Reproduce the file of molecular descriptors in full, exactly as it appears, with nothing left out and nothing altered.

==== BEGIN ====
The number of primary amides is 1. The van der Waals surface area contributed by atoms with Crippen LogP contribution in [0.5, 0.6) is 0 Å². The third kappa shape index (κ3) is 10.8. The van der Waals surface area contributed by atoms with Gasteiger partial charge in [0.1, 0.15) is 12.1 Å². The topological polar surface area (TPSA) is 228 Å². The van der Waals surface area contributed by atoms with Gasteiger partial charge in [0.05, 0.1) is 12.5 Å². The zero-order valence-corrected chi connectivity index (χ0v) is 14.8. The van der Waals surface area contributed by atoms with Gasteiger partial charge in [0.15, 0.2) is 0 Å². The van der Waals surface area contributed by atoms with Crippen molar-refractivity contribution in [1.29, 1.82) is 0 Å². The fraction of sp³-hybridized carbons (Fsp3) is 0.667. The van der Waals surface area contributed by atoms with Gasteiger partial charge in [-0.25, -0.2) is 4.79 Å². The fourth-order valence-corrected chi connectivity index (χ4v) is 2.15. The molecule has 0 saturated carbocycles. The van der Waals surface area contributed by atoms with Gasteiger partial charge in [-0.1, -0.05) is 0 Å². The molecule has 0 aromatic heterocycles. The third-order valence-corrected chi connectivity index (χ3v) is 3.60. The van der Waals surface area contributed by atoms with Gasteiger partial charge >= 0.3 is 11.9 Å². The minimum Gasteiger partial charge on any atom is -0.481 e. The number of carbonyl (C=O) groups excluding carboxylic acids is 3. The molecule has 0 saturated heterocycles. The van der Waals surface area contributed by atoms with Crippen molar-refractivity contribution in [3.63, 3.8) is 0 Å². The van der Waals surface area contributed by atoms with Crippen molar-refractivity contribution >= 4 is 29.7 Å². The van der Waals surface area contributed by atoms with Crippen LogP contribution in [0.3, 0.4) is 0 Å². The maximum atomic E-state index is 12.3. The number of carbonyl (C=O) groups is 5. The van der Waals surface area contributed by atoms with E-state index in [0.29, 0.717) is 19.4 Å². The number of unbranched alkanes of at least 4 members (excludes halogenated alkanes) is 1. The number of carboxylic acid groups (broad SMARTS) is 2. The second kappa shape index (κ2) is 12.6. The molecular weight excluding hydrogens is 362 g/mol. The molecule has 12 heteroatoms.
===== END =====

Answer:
The number of primary amides is 1. The van der Waals surface area contributed by atoms with Crippen LogP contribution in [0.5, 0.6) is 0 Å². The third kappa shape index (κ3) is 10.8. The van der Waals surface area contributed by atoms with Gasteiger partial charge in [0.1, 0.15) is 12.1 Å². The topological polar surface area (TPSA) is 228 Å². The van der Waals surface area contributed by atoms with Gasteiger partial charge in [0.05, 0.1) is 12.5 Å². The zero-order valence-corrected chi connectivity index (χ0v) is 14.8. The van der Waals surface area contributed by atoms with Gasteiger partial charge in [0.15, 0.2) is 0 Å². The van der Waals surface area contributed by atoms with Crippen molar-refractivity contribution in [1.29, 1.82) is 0 Å². The fraction of sp³-hybridized carbons (Fsp3) is 0.667. The van der Waals surface area contributed by atoms with Gasteiger partial charge in [-0.25, -0.2) is 4.79 Å². The fourth-order valence-corrected chi connectivity index (χ4v) is 2.15. The molecule has 0 saturated carbocycles. The van der Waals surface area contributed by atoms with Gasteiger partial charge in [-0.1, -0.05) is 0 Å². The molecule has 0 aromatic heterocycles. The third-order valence-corrected chi connectivity index (χ3v) is 3.60. The van der Waals surface area contributed by atoms with Gasteiger partial charge >= 0.3 is 11.9 Å². The minimum Gasteiger partial charge on any atom is -0.481 e. The number of carbonyl (C=O) groups excluding carboxylic acids is 3. The molecule has 0 saturated heterocycles. The van der Waals surface area contributed by atoms with Crippen molar-refractivity contribution in [3.63, 3.8) is 0 Å². The van der Waals surface area contributed by atoms with Crippen molar-refractivity contribution >= 4 is 29.7 Å². The van der Waals surface area contributed by atoms with Crippen LogP contribution in [0.3, 0.4) is 0 Å². The maximum atomic E-state index is 12.3. The number of carbonyl (C=O) groups is 5. The van der Waals surface area contributed by atoms with E-state index in [0.29, 0.717) is 19.4 Å². The number of unbranched alkanes of at least 4 members (excludes halogenated alkanes) is 1. The number of carboxylic acid groups (broad SMARTS) is 2. The second kappa shape index (κ2) is 12.6. The molecular weight excluding hydrogens is 362 g/mol. The molecule has 12 heteroatoms.